Thursday, March 30, 2017

Does flaming out fan my inner flame?

Beware expressing unbridled enthusiasm for profound life changes because once the fairy dust clears, fear and self-doubt creep in. "WTF am I doing?"; "I'll never make it in this business."; "How will I make ends meet?"; "I should just give up now, and find another cozy cubicle where my soul can atrophy in peace."

I know, I know... You're all like "Dude, join the human race. We all feel that way." I just need to momentarily believe I'm the only one who's ever felt this way in the history of time, so as to have an effective pity party. If my feelings of inadequacy are diluted by the masses, what's the point of complaining? Maybe I'm just tired, and seeing things through the embittered eyes of exhaustion.

If you're not careful, constant enthusiasm and optimism will burn you out, especially when you're not used to it. Pessimism comes much more naturally to me. Existential crisis feels like a soft, warm blanket in which to comfortably wrap myself. Does familiarity breed contempt or laziness? And is laziness so bad? Perhaps it's only mislabeled. Maybe laziness is really contentment. Ceasing to constantly need better, bigger, faster, stronger, and getting really comfortable with "what is".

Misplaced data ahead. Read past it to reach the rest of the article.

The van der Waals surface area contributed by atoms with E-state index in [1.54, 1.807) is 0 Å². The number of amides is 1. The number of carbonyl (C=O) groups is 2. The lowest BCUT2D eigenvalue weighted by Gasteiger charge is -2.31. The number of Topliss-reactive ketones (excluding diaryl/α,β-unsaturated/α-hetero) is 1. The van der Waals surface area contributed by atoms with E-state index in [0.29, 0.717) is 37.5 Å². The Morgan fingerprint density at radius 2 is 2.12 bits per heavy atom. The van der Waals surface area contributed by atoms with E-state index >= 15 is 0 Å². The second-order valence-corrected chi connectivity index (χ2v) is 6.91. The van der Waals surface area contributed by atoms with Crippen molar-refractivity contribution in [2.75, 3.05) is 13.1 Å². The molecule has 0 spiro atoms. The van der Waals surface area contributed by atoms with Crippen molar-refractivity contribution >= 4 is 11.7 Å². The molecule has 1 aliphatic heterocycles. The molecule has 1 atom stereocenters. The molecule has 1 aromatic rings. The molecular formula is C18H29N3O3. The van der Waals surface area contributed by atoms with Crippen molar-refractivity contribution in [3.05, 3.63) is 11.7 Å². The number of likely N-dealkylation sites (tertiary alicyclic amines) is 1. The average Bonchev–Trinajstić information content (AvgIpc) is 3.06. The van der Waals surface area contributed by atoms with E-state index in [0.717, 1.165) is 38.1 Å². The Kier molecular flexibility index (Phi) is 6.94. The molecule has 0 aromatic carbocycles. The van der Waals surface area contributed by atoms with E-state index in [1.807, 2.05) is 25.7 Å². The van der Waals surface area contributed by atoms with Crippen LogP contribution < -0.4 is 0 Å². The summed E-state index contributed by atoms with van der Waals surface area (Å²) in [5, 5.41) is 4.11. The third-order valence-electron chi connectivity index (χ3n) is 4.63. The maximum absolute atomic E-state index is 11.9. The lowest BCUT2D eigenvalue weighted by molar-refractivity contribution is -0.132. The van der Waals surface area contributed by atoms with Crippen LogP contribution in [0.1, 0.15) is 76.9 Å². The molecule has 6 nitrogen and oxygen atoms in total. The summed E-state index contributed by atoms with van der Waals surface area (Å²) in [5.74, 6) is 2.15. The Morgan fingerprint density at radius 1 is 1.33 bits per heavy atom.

Maybe contentment is really gratitude. Gratitude for this hot cup of coffee I'm drinking this morning; for an able body that lets me gracefully (mostly) move through this life. Maybe constantly chasing the spotlight or some idea I have of "success" is only indicative of an inner emptiness I'm trying in vain to fill. As Marianne Williamson states: "To the ego, self-acceptance is death." What if I agreed to die? Figuratively speaking, of course.

Maybe an experiment is in order. What if I expressed my creativity with no other intention? Just create for the sake of creating, with no thought to any particular result, no desire for praise or recognition, no utility or value judgement. It might be a golden opportunity to mine that deep chasm of self-hatred instead of embarking on yet another futile pursuit to placate it. Or a great excuse to start drinking heavily.